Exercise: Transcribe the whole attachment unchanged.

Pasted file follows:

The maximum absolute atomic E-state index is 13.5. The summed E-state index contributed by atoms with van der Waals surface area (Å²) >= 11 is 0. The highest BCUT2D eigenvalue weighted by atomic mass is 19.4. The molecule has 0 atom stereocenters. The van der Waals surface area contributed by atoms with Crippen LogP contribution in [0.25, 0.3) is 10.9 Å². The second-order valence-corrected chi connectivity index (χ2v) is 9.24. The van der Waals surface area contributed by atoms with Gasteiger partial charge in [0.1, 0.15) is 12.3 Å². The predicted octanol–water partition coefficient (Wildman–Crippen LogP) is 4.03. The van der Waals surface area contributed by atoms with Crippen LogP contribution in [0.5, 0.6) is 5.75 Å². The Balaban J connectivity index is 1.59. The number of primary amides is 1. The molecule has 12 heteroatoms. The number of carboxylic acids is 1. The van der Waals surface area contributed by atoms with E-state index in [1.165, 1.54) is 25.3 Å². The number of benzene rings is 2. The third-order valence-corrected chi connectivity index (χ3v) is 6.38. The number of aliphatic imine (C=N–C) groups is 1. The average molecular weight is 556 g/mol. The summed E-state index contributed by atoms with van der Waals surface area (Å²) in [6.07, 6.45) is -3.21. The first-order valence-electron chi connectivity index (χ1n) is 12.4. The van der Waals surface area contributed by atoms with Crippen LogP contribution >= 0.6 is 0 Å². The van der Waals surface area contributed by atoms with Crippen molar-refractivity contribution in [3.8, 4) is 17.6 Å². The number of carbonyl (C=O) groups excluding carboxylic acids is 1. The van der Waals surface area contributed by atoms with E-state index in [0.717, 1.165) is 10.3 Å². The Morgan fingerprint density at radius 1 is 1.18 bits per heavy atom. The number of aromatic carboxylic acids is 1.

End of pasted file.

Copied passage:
The maximum absolute atomic E-state index is 13.5. The summed E-state index contributed by atoms with van der Waals surface area (Å²) >= 11 is 0. The highest BCUT2D eigenvalue weighted by atomic mass is 19.4. The molecule has 0 atom stereocenters. The van der Waals surface area contributed by atoms with Crippen LogP contribution in [0.25, 0.3) is 10.9 Å². The second-order valence-corrected chi connectivity index (χ2v) is 9.24. The van der Waals surface area contributed by atoms with Gasteiger partial charge in [0.1, 0.15) is 12.3 Å². The predicted octanol–water partition coefficient (Wildman–Crippen LogP) is 4.03. The van der Waals surface area contributed by atoms with Crippen LogP contribution in [0.5, 0.6) is 5.75 Å². The Balaban J connectivity index is 1.59. The number of primary amides is 1. The molecule has 12 heteroatoms. The number of carboxylic acids is 1. The van der Waals surface area contributed by atoms with E-state index in [1.165, 1.54) is 25.3 Å². The number of benzene rings is 2. The third-order valence-corrected chi connectivity index (χ3v) is 6.38. The number of aliphatic imine (C=N–C) groups is 1. The average molecular weight is 556 g/mol. The summed E-state index contributed by atoms with van der Waals surface area (Å²) in [6.07, 6.45) is -3.21. The first-order valence-electron chi connectivity index (χ1n) is 12.4. The van der Waals surface area contributed by atoms with Crippen LogP contribution >= 0.6 is 0 Å². The van der Waals surface area contributed by atoms with Crippen molar-refractivity contribution in [3.8, 4) is 17.6 Å². The number of carbonyl (C=O) groups excluding carboxylic acids is 1. The van der Waals surface area contributed by atoms with E-state index in [0.717, 1.165) is 10.3 Å². The Morgan fingerprint density at radius 1 is 1.18 bits per heavy atom. The number of aromatic carboxylic acids is 1.